In the late 90’s, I was a mid-20’s-aged aspiring writer (among other artistic interests). Emphasis on aspiring. I had zero direction. No degree, no formal training, certainly no MFA. I’d had a passion for writing going back years. I was a rapper and poet by late in middle school and into high school. Most of what I wrote, outside of school and rapping around the way, ended up in the drawers and closet in my bedroom. A few of my poems saw the light of day, long enough for me to read to this girl or that girl over the telephone, a plus in courting; I was chubby, so to say. I needed every advantage. In 12th grade, I joined a Black student organization. Creative expression became an important component of the group and we did a few readings. I did my best to get over my shyness, my reluctance to share what I was writing. I thought I was starting to come into my own creatively. I started nursing dreams of making a career out of my creativity, or at least my strong proclivity towards the humanities.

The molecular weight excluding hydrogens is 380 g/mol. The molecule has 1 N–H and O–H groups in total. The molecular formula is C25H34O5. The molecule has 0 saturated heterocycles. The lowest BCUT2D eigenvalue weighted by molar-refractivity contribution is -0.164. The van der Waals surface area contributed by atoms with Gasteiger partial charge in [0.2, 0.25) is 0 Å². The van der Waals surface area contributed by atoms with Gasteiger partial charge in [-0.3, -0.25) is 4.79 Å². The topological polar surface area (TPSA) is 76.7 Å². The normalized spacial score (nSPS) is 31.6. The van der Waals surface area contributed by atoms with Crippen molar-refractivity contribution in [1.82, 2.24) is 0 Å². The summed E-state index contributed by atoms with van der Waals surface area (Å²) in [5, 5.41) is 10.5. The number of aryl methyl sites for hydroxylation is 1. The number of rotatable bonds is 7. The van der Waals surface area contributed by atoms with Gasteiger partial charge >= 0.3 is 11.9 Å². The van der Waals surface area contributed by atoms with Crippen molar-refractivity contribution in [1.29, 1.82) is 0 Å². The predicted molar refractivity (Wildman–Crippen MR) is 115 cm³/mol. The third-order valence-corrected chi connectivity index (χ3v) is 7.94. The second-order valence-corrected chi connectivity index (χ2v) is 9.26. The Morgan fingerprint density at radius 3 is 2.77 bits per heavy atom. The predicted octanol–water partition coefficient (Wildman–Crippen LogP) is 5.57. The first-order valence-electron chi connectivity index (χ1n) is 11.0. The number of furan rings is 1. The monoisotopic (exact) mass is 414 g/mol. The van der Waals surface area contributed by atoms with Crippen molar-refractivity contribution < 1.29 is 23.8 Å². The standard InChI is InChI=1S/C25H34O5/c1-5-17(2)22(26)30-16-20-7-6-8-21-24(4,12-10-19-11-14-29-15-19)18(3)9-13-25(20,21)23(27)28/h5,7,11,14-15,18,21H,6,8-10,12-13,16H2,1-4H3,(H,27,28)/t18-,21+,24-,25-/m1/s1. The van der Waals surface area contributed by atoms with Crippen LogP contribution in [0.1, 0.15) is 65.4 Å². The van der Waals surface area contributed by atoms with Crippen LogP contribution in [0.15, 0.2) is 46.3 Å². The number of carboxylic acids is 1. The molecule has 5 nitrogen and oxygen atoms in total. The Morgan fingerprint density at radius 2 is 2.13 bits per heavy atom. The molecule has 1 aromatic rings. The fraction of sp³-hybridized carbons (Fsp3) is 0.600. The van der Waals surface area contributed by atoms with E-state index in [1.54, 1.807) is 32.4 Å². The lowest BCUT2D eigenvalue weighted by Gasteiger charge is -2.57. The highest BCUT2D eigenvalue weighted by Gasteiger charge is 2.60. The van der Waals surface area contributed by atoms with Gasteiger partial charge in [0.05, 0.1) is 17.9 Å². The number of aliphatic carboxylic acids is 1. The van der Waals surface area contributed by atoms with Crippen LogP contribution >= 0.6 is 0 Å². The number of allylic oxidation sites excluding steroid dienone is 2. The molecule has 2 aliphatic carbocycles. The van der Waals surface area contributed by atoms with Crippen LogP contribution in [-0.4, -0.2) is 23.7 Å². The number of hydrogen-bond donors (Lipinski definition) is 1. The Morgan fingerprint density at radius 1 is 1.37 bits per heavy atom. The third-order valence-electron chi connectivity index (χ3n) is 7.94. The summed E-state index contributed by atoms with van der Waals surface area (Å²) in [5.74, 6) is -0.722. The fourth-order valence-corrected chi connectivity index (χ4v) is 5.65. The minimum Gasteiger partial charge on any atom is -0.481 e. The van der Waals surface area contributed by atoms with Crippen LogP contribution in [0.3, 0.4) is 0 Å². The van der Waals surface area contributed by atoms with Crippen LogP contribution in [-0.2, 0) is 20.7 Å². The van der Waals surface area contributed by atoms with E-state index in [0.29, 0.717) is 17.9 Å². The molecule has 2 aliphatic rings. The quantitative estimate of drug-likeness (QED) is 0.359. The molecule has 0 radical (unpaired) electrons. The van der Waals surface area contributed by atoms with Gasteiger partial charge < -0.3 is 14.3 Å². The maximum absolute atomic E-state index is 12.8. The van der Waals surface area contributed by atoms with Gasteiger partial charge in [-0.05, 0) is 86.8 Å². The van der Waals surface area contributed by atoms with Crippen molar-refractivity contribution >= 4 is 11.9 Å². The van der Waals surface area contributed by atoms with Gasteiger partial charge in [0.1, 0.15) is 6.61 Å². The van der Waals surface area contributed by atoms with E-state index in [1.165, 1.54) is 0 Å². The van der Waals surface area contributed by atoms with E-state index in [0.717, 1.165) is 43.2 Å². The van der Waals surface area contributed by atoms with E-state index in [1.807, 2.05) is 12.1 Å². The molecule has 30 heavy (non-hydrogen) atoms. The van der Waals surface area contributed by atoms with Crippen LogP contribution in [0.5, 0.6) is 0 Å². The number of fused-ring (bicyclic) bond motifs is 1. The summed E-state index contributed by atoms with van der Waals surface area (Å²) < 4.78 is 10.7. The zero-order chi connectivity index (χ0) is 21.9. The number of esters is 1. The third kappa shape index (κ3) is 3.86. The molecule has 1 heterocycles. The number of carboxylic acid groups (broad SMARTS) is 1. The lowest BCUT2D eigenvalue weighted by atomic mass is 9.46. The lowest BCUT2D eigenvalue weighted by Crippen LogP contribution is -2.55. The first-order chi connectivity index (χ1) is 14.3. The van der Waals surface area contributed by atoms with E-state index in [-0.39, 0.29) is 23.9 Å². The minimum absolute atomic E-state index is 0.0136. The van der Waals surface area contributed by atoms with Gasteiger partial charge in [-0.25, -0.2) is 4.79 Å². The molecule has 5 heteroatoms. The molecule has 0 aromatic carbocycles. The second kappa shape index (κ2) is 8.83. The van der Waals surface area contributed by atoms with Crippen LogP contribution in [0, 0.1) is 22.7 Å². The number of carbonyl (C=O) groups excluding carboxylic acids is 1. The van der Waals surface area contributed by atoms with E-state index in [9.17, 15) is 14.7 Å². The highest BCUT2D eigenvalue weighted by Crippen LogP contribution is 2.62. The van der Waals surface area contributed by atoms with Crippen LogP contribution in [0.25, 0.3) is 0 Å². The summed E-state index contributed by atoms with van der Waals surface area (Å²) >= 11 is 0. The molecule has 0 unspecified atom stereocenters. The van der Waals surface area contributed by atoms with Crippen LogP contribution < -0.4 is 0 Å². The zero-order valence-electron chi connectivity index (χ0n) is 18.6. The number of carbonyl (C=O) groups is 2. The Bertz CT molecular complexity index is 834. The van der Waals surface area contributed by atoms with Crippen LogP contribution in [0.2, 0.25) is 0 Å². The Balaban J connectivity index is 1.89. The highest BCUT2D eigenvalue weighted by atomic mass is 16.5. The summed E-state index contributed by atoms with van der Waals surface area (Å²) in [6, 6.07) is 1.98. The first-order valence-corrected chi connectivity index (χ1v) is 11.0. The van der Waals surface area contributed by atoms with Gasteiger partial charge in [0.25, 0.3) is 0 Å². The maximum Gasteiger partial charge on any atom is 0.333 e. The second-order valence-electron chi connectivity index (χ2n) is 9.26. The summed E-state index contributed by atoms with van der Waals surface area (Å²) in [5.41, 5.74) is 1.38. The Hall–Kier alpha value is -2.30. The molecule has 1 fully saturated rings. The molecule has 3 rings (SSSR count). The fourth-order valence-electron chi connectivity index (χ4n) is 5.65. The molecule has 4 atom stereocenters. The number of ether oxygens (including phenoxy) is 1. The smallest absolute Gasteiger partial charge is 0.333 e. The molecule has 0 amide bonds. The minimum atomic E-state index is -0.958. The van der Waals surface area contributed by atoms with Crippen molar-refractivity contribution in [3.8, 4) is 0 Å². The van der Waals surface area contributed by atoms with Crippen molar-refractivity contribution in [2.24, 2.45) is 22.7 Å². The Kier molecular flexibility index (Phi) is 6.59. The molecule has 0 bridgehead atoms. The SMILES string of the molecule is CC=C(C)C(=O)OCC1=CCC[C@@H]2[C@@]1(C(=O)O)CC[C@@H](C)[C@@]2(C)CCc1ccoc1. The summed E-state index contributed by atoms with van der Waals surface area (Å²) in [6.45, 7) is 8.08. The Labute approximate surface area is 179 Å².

First post of the year. I didn’t mean to wait this long to post something here, but I kept waiting and waiting and here we are. No particular reason. So, Happy New Year. Lots going on in my life, lots of changes, but I’m rolling with them. And then some. And I’m still here. Just as the fourth Nor’easter of the year hits.
I went full-speed ahead with a yes when my sister asked me to look at her book-in-progress. Or, to say it more accurately, we did not ourselves settle on a specific word to describe what I would be doing. I figured I’d do what I usually do in these situations, some mix of proofreading, copy editing, line editing, and maybe rewriting a thing here or two (though at this stage, it was pointless, since she’ll be doing a lot of rewriting herself). It’s what I often do when I look at something for someone, depending on my relationship with the person, when we haven’t agreed upon exactly what I’m doing. Since it was my sister, I thought I’d try to just be as helpful as I could be.
I sit in a plastic chair on the porch.
One third of day four is in the books down here at the Chesapeake Writers Conference. I’m dividing the day into 3rds as we’ve only had the craft talk portion of the day, even if it wasn’t exactly that. That and why I’m posting early will be explained …
Feet shuffling across a checkerboard floor.
In middle school, some of my classmates insisted I had a crush on a girl named Tiffany. Though this Tiffany was indeed cute, I did not have a crush on her. One could say I was in the initial throws of falling in love –as much as someone 13 years old or younger can– with someone else.